Artificial intelligence (AI) advancements are beginning to profoundly affect the way we humans not only interface with machine, but also how we interface with other humans, how we process information, and, consequently, how we take decisions. AI can enhance the delivery of many goods and services, including in areas like healthcare, financial services, and technology, but it may also create bias towards a specific goal, or segment of the population, ignore it completely, or create fake news. And this is merely the beginning.

As the enormity of big data increases and computational power expands, as more data is more available to more teams and fine-tuning of Large Language Models and other AI systems becomes more affordable, we understand the technology is set to revolutionize nearly every facet of our known existence. 

This big leap forward is a thrilling prospect that presents the possibility of addressing some of our most formidable challenges for the welfare of mankind. But, concurrently, it raises many valid concerns. Like any novel and rapidly developing technology, the universal integration of AI will demand a steep learning trajectory and very fast user training. Inevitable missteps and misjudgments will occur, potentially leading to unforeseen and sometimes detrimental impacts.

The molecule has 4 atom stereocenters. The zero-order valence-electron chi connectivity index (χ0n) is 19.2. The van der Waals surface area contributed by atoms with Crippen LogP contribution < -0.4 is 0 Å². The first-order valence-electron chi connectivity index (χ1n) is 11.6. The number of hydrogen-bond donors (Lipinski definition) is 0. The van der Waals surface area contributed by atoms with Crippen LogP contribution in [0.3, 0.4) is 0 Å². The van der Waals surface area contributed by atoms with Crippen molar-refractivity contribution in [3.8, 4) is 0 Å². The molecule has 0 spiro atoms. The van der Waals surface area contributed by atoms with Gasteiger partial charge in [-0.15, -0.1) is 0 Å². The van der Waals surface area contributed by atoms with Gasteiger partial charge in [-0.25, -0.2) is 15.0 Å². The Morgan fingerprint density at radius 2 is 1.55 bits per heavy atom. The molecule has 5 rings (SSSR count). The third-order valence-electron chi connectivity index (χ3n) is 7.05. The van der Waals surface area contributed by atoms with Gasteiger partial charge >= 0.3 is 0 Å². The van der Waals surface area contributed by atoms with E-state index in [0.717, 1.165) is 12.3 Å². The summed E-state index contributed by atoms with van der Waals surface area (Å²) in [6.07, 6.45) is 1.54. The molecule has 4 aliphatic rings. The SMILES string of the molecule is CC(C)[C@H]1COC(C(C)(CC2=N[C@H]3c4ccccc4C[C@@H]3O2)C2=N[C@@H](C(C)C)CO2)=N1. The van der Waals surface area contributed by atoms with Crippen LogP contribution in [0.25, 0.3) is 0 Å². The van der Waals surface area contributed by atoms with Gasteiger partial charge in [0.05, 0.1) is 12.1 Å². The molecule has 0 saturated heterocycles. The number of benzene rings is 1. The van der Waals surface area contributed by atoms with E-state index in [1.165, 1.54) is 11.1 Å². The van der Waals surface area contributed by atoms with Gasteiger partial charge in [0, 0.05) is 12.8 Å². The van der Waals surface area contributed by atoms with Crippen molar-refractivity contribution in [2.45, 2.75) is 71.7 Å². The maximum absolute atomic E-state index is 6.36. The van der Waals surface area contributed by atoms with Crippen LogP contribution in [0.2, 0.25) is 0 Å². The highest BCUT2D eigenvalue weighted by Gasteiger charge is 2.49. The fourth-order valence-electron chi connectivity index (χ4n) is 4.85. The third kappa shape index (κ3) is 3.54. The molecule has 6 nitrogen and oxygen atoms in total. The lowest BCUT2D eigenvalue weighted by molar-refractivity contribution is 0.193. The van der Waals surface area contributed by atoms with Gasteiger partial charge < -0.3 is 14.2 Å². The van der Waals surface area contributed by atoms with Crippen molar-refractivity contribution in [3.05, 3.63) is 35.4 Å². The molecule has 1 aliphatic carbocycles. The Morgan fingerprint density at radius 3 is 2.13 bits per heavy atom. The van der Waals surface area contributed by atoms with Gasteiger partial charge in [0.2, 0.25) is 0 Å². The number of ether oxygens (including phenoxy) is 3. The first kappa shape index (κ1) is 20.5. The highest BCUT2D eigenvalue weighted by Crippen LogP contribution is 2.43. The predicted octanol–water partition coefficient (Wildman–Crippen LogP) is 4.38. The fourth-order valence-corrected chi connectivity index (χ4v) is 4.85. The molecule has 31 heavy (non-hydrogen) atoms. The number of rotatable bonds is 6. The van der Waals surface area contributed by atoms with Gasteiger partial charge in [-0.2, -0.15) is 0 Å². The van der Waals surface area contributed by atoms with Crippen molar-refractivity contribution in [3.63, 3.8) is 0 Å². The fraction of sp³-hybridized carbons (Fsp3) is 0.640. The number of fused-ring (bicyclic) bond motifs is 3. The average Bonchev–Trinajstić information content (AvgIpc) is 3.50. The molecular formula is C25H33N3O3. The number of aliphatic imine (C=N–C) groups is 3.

To optimize the advantages and curb the harm, AI ethics play a vital role in making sure that the societal and ethical ramifications of the construction and deployment of AI systems are taken into account at each phase. AI ethics rests on those 4 fundamental Ethical AI pillars and, to reinforce our message, systems need to be: Fair, Private, Robust, Explainable 

Known issues so far 

We are only at an inception stage in the development of AI systems, but we are all aware of some edge cases which had hit the headlines precisely because of the lack of ethical control. Here are some examples of how each pillar has been transgressed.